The University of Dallas Classical Education Graduate Program fosters inquiry, cultivates
virtue, and instills wisdom.
By providing foundations in classical principles and pedagogy, the Classical Education
Graduate Program aspires to form educators as master teachers. Students in the program
explore the historical, philosophic, literary, aesthetic, rhetorical, and scientific
roots of the liberal arts in the Western tradition. With a dedicated faculty and staff
drawing on extensive experience in the academy and the classical classroom, and assisted
by UD's world-class undergraduate faculty, the Classical Education Graduate Program
combines the ethos of the University's core curriculum tradition with a concentration on the theory
and practice of classical education, bringing these to working and aspiring classical
school teachers, school administrators, and others both locally and around the country.
Read below for information about special scholarships for Classical Education students.
Gain the wisdom to pass on the knowledge of the classical tradition, whether you are
a teacher, seek to become a headmaster, or desire to pursue advanced graduate studies
while expanding your teaching skills. To meet the needs of busy teachers and administrators,
our courses—including offerings such as "Philosophy of Education," "Classical Quadrivium,"
and "History of Liberal Arts Education"—are offered online during the academic year
and onsite during the summer months.
Designed for the Working Classical School Teacher:
With courses offered online during the school year and in-person during the summer,
working teachers can earn their master's degree or classical teaching certificate
without uprooting their lives or leaving off the important work they're doing in their
communities. Classical education courses are offered at the discounted rate of $435 per credit hour (reduced from the standard Braniff graduate tuition of $685 plus fees). Scholarships can further reduce this cost.
Professional Advancement & Apprenticeship:
The Classical Education Graduate Program provides teachers from various backgrounds
and institutions an opportunity to reflect together on the beauty and splendor of
the Western Tradition. The University of Dallas has lifted up a rallying banner for
– Philip Althage, Headmaster, Great Hearts Irving
Our classical education programs include a flexible practicum component. Under the
direction of a member of our faculty and working with a mentor teacher at the teacher's
own school, a local classical school, or homeschooling coop, classical education students
design and implement a custom project putting the principles learned in the classroom
into practice. In addition to this apprenticeship, classical education students benefit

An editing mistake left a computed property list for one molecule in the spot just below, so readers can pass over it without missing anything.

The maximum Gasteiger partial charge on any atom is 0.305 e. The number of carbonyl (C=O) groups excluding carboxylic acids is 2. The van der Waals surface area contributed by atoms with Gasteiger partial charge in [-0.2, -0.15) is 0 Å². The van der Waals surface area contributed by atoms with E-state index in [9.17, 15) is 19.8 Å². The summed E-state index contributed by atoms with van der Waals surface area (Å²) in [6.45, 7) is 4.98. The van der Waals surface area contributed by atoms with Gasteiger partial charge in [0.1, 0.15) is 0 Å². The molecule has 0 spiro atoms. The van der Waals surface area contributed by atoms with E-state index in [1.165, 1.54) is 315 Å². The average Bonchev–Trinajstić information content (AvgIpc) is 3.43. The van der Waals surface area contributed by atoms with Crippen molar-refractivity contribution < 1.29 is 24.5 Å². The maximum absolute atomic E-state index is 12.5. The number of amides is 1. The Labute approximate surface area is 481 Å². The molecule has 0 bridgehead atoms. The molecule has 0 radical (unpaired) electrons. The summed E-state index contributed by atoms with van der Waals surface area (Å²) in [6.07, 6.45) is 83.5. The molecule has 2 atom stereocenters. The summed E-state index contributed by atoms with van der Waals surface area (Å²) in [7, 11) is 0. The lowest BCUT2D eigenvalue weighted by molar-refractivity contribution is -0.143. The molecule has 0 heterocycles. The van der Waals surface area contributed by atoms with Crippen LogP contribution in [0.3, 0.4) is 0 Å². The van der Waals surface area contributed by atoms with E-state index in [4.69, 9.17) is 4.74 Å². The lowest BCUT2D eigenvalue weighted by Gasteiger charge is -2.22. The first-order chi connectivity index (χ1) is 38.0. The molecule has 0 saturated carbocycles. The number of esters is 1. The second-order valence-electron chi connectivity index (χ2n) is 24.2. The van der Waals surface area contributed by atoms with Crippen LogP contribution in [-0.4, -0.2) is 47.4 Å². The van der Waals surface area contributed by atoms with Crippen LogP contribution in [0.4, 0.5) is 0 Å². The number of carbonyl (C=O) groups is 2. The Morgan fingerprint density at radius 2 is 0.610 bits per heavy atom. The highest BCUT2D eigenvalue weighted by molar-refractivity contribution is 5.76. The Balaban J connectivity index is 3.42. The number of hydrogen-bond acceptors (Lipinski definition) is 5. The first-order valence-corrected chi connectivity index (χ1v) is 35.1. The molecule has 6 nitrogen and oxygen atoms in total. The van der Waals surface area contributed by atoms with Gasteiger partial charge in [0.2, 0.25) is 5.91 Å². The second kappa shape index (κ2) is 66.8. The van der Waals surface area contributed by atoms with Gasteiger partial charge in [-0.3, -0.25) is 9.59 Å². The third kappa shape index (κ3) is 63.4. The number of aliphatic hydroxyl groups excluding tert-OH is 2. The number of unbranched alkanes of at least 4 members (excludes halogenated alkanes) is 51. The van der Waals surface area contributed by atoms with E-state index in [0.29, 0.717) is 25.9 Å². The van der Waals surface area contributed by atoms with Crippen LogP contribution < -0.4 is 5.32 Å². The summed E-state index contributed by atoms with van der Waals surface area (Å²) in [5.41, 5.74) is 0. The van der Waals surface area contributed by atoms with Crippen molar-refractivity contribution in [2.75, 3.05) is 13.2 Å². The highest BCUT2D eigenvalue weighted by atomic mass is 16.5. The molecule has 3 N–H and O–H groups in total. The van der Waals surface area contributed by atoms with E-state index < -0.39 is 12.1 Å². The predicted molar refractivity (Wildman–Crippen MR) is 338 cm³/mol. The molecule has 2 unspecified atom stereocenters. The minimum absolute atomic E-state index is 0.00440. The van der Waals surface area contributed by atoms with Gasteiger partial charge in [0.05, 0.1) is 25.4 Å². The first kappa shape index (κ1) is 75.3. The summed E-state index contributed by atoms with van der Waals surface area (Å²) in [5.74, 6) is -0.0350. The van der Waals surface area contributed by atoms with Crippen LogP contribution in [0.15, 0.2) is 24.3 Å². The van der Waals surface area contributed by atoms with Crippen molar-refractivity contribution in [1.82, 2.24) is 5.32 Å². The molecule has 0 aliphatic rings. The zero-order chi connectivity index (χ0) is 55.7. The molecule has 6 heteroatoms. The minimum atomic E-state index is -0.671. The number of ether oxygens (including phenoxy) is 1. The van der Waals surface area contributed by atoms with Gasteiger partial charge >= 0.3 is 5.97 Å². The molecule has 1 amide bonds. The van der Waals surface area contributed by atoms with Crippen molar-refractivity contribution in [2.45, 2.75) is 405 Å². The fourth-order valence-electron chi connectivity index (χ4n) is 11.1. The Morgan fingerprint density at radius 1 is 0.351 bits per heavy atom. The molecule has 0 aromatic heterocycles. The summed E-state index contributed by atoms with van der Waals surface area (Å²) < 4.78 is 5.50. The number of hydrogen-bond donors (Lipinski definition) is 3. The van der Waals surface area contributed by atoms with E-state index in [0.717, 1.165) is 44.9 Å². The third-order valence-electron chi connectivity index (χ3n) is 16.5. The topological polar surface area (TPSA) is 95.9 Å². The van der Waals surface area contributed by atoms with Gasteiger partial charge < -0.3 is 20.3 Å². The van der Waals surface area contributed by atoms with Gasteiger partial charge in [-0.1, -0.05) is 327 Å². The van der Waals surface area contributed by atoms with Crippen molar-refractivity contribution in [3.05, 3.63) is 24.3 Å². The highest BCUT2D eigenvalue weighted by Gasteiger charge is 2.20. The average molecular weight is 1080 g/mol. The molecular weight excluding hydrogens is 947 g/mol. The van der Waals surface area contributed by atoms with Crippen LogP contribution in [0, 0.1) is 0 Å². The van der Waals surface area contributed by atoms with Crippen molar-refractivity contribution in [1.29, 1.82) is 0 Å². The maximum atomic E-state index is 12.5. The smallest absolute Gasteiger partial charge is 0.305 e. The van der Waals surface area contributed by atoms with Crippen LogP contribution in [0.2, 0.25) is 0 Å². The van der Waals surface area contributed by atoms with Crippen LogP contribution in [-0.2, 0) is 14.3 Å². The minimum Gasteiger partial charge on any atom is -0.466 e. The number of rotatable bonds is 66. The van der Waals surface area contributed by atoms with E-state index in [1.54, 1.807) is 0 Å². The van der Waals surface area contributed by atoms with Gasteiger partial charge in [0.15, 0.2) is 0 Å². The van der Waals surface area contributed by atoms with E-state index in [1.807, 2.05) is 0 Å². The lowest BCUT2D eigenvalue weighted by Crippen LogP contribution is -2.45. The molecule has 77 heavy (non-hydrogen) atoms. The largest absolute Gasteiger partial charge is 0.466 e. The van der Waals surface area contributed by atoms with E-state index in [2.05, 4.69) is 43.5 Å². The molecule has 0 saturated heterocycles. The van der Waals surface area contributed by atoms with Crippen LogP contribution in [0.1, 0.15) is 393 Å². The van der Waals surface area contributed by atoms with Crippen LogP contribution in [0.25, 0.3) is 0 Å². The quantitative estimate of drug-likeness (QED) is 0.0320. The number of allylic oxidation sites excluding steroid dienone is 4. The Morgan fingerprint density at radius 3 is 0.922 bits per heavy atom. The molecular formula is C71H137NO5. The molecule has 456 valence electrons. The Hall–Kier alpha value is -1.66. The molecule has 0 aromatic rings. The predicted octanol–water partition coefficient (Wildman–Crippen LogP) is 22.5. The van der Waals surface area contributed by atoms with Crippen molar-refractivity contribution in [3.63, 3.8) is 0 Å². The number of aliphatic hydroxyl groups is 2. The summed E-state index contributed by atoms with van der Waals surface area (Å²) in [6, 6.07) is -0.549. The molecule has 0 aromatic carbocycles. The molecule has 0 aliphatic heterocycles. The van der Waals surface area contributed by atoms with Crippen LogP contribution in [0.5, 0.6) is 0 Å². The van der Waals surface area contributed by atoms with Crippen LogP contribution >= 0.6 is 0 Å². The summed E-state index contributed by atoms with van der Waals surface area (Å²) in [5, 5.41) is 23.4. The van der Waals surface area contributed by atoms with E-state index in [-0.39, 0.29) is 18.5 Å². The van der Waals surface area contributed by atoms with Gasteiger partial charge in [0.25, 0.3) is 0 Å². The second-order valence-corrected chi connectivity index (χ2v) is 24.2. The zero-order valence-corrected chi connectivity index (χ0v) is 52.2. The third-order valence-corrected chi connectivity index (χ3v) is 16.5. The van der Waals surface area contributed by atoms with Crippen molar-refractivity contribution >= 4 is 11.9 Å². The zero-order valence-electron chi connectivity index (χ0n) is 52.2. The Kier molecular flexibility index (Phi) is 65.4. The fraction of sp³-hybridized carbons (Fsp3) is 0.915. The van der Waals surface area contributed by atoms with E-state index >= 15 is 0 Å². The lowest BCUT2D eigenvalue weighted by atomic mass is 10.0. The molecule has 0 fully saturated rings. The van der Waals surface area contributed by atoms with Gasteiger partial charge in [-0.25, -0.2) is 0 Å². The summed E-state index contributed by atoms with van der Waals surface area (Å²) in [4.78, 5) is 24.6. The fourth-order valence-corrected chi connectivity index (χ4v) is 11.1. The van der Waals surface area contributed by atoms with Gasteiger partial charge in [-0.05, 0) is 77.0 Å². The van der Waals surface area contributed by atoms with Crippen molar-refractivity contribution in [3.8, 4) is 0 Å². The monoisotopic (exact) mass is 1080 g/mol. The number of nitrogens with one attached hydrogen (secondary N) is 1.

from connection to our professional network of classical schools, school networks,
and leaders in classical education.
Recognized for Teaching Excellence:
Over the past fifty years, the faculty of University of Dallas have inspired generations
of teachers through their passion and profound knowledge of the classical tradition.
With rigorous liberal arts programs at the undergraduate, master’s and doctoral levels,
UD’s faculty are among the most accomplished and experienced classical educators in
the country. Meet the classical education faculty and sample an online lecture.
When it came time for Ana Henriquez, BA '20 and Class of 2020 valedictorian, to pick a college, she knew she wanted a small, Catholic, liberal arts university that offered both biology and Latin. That sounds like UD in a nutshell, and she thought so too. In the spring of her senior year of high school at The Atonement Academy in San Antonio, as she approached UD's campus for her last visit, she knew she would spend the next four years there and shouted to her mom, "Look, that's my tower! That's my home!"
Given his strong UD legacy, Bill Bennett, BS '20, was practically destined to attend the University of Dallas. Stories about UD's Rome Program and rugby were essential aspects of Bennett's childhood given that both of his parents, as well as many extended relatives, are UD alumni. But while UD was in his blood, he ultimately chose UD because he wanted both a liberal arts education and a degree in physics, and he knew UD was the best place to combine the two.
It is not uncommon for the University of Dallas (UD) and the University of Texas at Dallas (UTD) to get confused, and Adella Klinte, BA '20, was unfortunately subject to that confusion. When she applied to UD, Klinte thought she was applying to UTD. Crazy though it may seem, Klinte thinks it was God's plan all along.